A Zero Tide

Friday the 13th was special for more than its usual notoriety. Just after noon, we had a zero tide. This is a relatively rare event, often not happening for a number of years. The “zero tide” refers to the tide height. Typically for this area “a low tide” is measured in the range of 2 to 4 feet and a “high tide” 14 to 16 feet. The tide seldom drops to 0.0 feet, a point known as chart datum (CD). On extremely rare occasions a negative tide will occur, dipping a few tenths of a foot below chart datum.

The rightmost column is the tide height in feet. The zero tide occurred at 11:42 Pacific Standard Time (PST) which is 12:42 Pacific Daylight Time (PDT). The zero tide or any real low tide is always fun to explore as many plants and animals normally under water are left exposed. Eelgrass beds, crabs, horse clams and cockles are some of the sights.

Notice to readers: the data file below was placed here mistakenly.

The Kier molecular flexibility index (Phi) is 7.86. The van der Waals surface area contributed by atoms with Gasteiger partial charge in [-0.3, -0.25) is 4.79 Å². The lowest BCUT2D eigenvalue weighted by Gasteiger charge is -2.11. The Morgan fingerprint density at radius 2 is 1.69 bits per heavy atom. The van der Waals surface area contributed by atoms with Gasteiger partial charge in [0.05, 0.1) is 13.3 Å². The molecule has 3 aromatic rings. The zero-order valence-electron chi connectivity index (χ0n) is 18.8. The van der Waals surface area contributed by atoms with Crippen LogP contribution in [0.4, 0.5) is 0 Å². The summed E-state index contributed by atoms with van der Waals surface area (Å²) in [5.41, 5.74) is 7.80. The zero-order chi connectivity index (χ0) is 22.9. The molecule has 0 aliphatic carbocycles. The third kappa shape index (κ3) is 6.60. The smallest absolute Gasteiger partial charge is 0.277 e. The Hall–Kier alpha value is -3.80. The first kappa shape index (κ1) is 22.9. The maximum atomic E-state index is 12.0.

This Red Rock crab was left vulnerable to predators.
Cockle shell.

Friday the 13th lived up to its reputation for this cockle. We rarely see cockles except on the lowest of tides. They live in that part of the tidal zone where most of the time they are safe. You wonder how they figure out that depth of water and will they eventually learn to move into just a little bit deeper water?

A horse clam is left high and dry, a common sight on a low tide and not unique to a zero tide.
Horse clams are big, this shell easily containing my sunglasses.
The beach at its greatest extent.
Low tide, runs out 200 metres.
High tide, a difference of 16.4 feet (almost five metres) measured vertically.

Leave a Reply

Your email address will not be published. Required fields are marked *